Molecular and Cellular Control of Muscle Cell Phenotype
Much of our research focuses on the mechanisms that establish and maintain skeletal muscle fiber type diversity during development. Research in our lab is based on avian model systems in which both intrinsic and extrinsic regulation of muscle fiber type is analyzed. Unique muscle cell/nerve co-cultures are generated to explore the cell-cell interactions leading to muscle cell diversity. Direct electrical stimulation of muscle fibers in vitro is also being employed in our studies. Our research indicates that intrinsic differences between myoblasts before overt differentiation leads to diversity in muscle fiber types. Additionally, innervation modulates muscle fiber type and associated fiber type specific gene expression. Published results indicate that protein kinase C (PKC) activity in conjunction with innervation-induced activation of cell signaling mediated by the muscarinic acetylcholine receptor, Gaq, and the 1,4,5 inositol triphosphate receptor 1 (IP3R1) differentially regulate fast versus slow muscle fiber type gene expression in innervated muscle fibers. This signaling culminates in regulation of transcription factors governing expression of the slow myosin heavy chain 2 gene - indicative of the slow muscle fiber phenotype. Our on-going research is focused on the regulatory mechanisms that link innervation, PKC activity, IP3R1 activity, transcriptional regulators, and expression of slow muscle fiber type specific genes.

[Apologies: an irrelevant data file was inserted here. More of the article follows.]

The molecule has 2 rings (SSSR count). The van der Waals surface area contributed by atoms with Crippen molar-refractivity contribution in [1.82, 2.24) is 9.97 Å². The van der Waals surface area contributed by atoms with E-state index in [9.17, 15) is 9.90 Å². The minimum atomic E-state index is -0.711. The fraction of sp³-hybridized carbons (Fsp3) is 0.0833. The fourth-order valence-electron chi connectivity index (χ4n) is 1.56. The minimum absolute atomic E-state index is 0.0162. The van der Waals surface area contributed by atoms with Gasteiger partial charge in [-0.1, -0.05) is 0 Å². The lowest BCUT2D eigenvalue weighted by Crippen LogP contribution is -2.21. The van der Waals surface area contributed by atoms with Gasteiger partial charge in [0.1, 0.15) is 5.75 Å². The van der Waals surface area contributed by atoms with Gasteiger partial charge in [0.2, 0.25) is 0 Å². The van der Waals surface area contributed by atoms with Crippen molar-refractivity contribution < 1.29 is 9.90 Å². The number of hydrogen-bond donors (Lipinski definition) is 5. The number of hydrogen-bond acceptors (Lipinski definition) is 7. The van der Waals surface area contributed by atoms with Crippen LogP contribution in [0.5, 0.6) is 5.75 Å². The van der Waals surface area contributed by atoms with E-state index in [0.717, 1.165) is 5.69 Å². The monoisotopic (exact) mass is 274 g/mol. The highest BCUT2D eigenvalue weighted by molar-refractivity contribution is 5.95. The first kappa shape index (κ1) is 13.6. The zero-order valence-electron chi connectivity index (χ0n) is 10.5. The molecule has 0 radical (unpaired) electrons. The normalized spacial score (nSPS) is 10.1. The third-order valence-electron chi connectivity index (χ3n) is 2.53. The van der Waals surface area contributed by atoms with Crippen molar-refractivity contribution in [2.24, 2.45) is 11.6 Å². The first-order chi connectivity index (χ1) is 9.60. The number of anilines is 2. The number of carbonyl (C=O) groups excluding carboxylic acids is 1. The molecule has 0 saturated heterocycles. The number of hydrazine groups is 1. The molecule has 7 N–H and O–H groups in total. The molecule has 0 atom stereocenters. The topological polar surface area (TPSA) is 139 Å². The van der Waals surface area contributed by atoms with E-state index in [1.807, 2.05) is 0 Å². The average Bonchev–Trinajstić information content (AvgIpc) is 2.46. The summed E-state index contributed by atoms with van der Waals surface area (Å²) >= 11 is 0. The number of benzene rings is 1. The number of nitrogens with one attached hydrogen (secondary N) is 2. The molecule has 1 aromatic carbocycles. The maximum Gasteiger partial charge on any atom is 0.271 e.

More recently, we have initiated studies to investigate the molecular mechanisms that control the development of distinct myogenic cell lineages during embryonic mygenesis. These lineages are defined are distinct types of embryonic myoblasts that are committed to the differentiation of diverse, lineage-based, muscle fiber types types. The aim of this research is to identify and characterize the molecular regulatory circuitry that establishes these myogenic cell lineages and which thereby establish fast versus fast/slow muscle fiber types, independent of innervation, and dependent of cell lineage commitment.